This assessment echoes the conclusions of an FCC panel asked to address how well communications networks fared in the aftermath of Hurricane Katrina.  That panel found that among the chief causes of communications failure after Katrina were faulty batteries used by the telcos combined with lack of power given that utilities had been knocked out too.  The panel also found that communications networks owned and operated by utilities fared fairly well because they were designed to remain intact to aid restoration of service following a significant event. 

The importance of maintaining robust communications in a crisis situation is one of the top reasons why utilities tenaciously argue they need to maintain their own communications networks, such as private land mobile radio communications and fiber and microwave-based systems that allow system-wide communications, independent of and apart from the so-called “public carrier” networks.   Since the dawn of both industries, which occurred at roughly the same time period -- Alexander Graham Bell and Thomas Edison were both pushing wires to homes and businesses simultaneously -- utilities have been fighting with telecom providers to maintain their own communications networks while telecom providers have been arguing that this duplication of infrastructure is a waste of society’s resources and ignores the highly specialized and valuable expertise that telecom companies bring to the table. 

And both industries are correct.  Utilities are rarely on the cutting-edge of technology innovation, a handicap that is becoming clear, for example, in the cybersecurity arena, where communications providers must develop razor sharp protection schemes or else lose out to smarter, more technologically savvy rivals, while utilities have no economic incentive – and indeed are often discouraged by regulators – to spend more money or time on maintaining digital security.  And yet, when it comes to crisis situations, it all comes down to back-up power.

To keep their communications networks running, most utilities use interim battery and long-term generator back-up which is usually indefinite – practically unlimited storage of diesel, gas or other fuel sources is one of the perks of being a power company.   No other industry, including telecom providers, can keep back-up power going for more than a day or two.  A study I conducted in 2010 found that one of the top reasons utilities are reluctant to rely on communications providers is "insufficient levels of power back-up."  Another top reason that utilities are reluctant to rely on phone company networks for their mission critical functions, according to the study’s findings, are "concerns over disaster preparedness" on the part of telecom providers.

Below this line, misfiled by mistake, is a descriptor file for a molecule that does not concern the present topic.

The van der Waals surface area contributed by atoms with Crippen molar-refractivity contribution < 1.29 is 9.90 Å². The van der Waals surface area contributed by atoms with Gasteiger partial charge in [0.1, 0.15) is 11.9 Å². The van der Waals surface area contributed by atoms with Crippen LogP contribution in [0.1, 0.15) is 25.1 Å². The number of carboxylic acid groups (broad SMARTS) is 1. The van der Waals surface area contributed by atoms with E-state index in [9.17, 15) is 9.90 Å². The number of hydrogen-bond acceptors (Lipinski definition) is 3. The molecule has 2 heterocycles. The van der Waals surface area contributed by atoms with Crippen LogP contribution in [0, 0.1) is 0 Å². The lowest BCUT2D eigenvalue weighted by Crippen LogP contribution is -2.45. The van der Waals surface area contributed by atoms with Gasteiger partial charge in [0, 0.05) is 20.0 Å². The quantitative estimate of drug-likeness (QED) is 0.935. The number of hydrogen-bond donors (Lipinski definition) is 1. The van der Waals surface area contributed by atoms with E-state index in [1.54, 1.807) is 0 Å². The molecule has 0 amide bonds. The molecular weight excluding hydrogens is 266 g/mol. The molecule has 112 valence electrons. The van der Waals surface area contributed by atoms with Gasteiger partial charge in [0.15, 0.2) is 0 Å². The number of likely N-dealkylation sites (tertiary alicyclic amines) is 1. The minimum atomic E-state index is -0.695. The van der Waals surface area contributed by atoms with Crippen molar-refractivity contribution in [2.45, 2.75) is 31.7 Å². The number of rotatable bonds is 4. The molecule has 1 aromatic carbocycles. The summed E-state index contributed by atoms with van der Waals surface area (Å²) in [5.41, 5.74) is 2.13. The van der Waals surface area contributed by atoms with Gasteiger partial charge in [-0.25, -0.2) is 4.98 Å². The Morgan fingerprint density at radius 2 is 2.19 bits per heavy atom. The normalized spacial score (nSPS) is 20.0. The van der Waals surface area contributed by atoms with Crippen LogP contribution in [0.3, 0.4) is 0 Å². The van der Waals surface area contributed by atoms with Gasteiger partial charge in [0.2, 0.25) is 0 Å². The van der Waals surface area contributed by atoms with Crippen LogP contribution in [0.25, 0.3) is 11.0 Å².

While telecom companies have made great strides since Katrina in ensuring better power back-up during crisis situations, Hurricane Sandy answers, for now, the riddle of what comes first in restoring life to normal, electricity or communications.  The answer, of course, is that they both come first.

(With full disclosure, I spent three-and-a-half years studying what most people, prior to the advent of the “smart grid,” used to consider the arcane niche of “utility communications” on behalf of the utility industry.  But I also spent years many more years before that conducting analyses on behalf of a host of traditional communications providers so I’d like to think I’m coming at this fully informed by the cultures and arguments of both industries.)

Image source:  Power outage screen capture from Google Maps.